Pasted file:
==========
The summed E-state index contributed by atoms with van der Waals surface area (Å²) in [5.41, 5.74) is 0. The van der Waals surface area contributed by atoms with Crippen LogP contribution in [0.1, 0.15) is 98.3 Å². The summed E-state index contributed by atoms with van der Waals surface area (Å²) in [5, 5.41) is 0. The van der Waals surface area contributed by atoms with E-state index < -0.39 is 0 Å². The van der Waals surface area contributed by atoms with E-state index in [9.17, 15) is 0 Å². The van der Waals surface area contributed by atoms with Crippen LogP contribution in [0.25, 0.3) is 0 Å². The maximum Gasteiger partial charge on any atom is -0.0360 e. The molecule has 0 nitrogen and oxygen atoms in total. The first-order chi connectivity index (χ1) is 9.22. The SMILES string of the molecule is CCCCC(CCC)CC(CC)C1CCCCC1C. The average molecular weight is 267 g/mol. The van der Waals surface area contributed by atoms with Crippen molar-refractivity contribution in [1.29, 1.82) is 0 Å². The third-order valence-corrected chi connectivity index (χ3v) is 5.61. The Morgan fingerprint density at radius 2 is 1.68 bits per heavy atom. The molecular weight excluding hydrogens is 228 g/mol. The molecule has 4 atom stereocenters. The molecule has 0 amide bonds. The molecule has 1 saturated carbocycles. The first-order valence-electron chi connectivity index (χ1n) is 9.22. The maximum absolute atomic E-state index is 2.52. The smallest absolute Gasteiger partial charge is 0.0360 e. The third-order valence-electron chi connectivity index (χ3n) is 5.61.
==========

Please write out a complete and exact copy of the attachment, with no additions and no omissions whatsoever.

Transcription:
The summed E-state index contributed by atoms with van der Waals surface area (Å²) in [5.41, 5.74) is 0. The van der Waals surface area contributed by atoms with Crippen LogP contribution in [0.1, 0.15) is 98.3 Å². The summed E-state index contributed by atoms with van der Waals surface area (Å²) in [5, 5.41) is 0. The van der Waals surface area contributed by atoms with E-state index < -0.39 is 0 Å². The van der Waals surface area contributed by atoms with E-state index in [9.17, 15) is 0 Å². The van der Waals surface area contributed by atoms with Crippen LogP contribution in [0.25, 0.3) is 0 Å². The maximum Gasteiger partial charge on any atom is -0.0360 e. The molecule has 0 nitrogen and oxygen atoms in total. The first-order chi connectivity index (χ1) is 9.22. The SMILES string of the molecule is CCCCC(CCC)CC(CC)C1CCCCC1C. The average molecular weight is 267 g/mol. The van der Waals surface area contributed by atoms with Crippen molar-refractivity contribution in [1.29, 1.82) is 0 Å². The third-order valence-corrected chi connectivity index (χ3v) is 5.61. The Morgan fingerprint density at radius 2 is 1.68 bits per heavy atom. The molecular weight excluding hydrogens is 228 g/mol. The molecule has 4 atom stereocenters. The molecule has 0 amide bonds. The molecule has 1 saturated carbocycles. The first-order valence-electron chi connectivity index (χ1n) is 9.22. The maximum absolute atomic E-state index is 2.52. The smallest absolute Gasteiger partial charge is 0.0360 e. The third-order valence-electron chi connectivity index (χ3n) is 5.61.